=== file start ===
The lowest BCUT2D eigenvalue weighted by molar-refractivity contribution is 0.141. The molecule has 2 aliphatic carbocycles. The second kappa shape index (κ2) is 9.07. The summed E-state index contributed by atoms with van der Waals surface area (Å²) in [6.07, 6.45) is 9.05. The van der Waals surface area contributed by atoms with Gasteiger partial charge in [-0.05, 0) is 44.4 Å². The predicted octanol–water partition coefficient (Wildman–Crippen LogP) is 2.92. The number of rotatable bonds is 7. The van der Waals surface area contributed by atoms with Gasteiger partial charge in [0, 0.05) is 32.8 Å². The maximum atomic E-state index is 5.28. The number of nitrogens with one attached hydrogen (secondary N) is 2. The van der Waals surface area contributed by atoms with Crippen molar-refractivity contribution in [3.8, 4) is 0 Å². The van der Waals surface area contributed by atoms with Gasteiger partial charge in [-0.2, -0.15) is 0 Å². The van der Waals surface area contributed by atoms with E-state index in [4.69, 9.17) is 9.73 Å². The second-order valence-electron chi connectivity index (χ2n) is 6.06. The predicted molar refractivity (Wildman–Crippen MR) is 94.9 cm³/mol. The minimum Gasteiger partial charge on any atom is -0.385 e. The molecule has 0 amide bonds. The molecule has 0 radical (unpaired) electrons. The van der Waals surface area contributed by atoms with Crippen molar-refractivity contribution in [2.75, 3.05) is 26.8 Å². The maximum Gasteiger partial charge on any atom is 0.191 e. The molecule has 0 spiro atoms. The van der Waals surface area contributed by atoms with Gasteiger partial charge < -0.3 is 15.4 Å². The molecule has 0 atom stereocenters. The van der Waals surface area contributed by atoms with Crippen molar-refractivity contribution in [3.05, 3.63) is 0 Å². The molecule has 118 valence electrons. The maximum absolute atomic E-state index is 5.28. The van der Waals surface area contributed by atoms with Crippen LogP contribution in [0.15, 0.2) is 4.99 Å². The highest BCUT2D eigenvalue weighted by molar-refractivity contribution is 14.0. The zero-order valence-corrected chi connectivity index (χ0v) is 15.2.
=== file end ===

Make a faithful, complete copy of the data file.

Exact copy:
The lowest BCUT2D eigenvalue weighted by molar-refractivity contribution is 0.141. The molecule has 2 aliphatic carbocycles. The second kappa shape index (κ2) is 9.07. The summed E-state index contributed by atoms with van der Waals surface area (Å²) in [6.07, 6.45) is 9.05. The van der Waals surface area contributed by atoms with Gasteiger partial charge in [-0.05, 0) is 44.4 Å². The predicted octanol–water partition coefficient (Wildman–Crippen LogP) is 2.92. The number of rotatable bonds is 7. The van der Waals surface area contributed by atoms with Gasteiger partial charge in [0, 0.05) is 32.8 Å². The maximum atomic E-state index is 5.28. The number of nitrogens with one attached hydrogen (secondary N) is 2. The van der Waals surface area contributed by atoms with Crippen molar-refractivity contribution in [3.8, 4) is 0 Å². The van der Waals surface area contributed by atoms with Gasteiger partial charge in [-0.2, -0.15) is 0 Å². The van der Waals surface area contributed by atoms with E-state index in [4.69, 9.17) is 9.73 Å². The second-order valence-electron chi connectivity index (χ2n) is 6.06. The predicted molar refractivity (Wildman–Crippen MR) is 94.9 cm³/mol. The minimum Gasteiger partial charge on any atom is -0.385 e. The molecule has 0 amide bonds. The molecule has 0 radical (unpaired) electrons. The van der Waals surface area contributed by atoms with Crippen molar-refractivity contribution in [2.75, 3.05) is 26.8 Å². The maximum Gasteiger partial charge on any atom is 0.191 e. The molecule has 0 spiro atoms. The van der Waals surface area contributed by atoms with Gasteiger partial charge < -0.3 is 15.4 Å². The molecule has 0 atom stereocenters. The van der Waals surface area contributed by atoms with Crippen molar-refractivity contribution in [3.05, 3.63) is 0 Å². The molecule has 118 valence electrons. The maximum absolute atomic E-state index is 5.28. The van der Waals surface area contributed by atoms with Crippen LogP contribution in [0.15, 0.2) is 4.99 Å². The highest BCUT2D eigenvalue weighted by molar-refractivity contribution is 14.0. The zero-order valence-corrected chi connectivity index (χ0v) is 15.2.